Spools The metal mesh begins as a 3-foot-diameter roll of stainless steel wire from a wire mill. The wire ranges from 4 gauge to 20 gauge.
Weaving The wire is threaded into a weaving machine. A crimp rod is produced by another machine and brought to the weaving area. At the machine, craftsmen hand-weave the crimp rod and wire together; they are responsible for the mesh assembly and for threading the machinery and keeping it running. Depending on the size of the job, this step can take days or weeks. Widths up to 120 inches can be produced in any length.
Trimming The mesh then moves to the finishing area where the stainless steel wire edge strands and crimp rods are meticulously hand-trimmed with power shears to prepare the woven metal for a welding process that results in a uniform edge. Because of the mesh variations and specificity required, this process cannot be done with a machine and can take several days, depending on the project’s size.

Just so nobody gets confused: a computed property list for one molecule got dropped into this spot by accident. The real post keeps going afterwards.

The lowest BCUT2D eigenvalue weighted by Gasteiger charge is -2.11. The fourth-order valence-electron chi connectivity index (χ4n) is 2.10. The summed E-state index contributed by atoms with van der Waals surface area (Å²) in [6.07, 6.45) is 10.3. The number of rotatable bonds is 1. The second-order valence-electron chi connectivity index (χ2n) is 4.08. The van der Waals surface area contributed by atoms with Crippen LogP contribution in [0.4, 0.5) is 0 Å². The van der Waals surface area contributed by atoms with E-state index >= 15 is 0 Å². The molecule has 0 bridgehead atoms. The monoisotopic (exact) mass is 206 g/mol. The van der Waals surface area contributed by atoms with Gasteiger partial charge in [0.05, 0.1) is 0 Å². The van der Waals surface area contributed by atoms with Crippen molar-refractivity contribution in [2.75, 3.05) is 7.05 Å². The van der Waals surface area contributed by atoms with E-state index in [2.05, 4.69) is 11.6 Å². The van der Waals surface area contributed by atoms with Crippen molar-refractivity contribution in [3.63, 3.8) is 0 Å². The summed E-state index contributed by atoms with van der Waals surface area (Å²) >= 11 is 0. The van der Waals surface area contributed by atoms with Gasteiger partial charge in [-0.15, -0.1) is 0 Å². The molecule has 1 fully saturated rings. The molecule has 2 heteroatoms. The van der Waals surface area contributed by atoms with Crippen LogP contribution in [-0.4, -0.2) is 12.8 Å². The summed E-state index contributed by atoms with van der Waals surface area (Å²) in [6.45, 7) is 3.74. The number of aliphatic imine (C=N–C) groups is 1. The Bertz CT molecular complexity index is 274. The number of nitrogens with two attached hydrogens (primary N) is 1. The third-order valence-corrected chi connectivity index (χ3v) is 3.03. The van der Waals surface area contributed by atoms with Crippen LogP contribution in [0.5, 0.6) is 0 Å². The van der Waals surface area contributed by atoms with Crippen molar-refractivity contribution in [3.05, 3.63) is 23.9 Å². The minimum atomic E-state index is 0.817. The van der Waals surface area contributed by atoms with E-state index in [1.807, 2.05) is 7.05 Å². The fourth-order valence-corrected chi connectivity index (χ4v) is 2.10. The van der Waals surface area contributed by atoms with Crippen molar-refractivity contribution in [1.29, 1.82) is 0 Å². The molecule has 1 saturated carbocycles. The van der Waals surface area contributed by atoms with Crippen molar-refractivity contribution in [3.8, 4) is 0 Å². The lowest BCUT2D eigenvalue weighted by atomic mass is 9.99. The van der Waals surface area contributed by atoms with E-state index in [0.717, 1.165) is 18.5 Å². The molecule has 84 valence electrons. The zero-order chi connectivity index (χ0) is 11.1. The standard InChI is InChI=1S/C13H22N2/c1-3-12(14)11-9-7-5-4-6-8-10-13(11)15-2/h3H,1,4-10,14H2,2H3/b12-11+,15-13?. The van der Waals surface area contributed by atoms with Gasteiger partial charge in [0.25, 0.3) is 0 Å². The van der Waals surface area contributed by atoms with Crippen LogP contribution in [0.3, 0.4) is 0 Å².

WeldingThe mesh is moved in rolls by forklift to a bullpen area where it is unrolled and placed between two drums in a long, uniform span. A craftsmanwho must be a certified welder with a technical degreethen welds the stainless steel wire and crimp rod together with a torch to create a smooth, permanent finish. Thousands of feet can be manufactured per day.
FasteningWhile the mesh is being woven and finished, the fabrication group builds the custom attachment systems used to mount the metal mesh on a building. These systems are engineered and built in-house based on structural and weight loads, and account for wind and ice. The two most common applications are metal fabric held in tension (common with flexible mesh), and panelized systems (common with rigid mesh).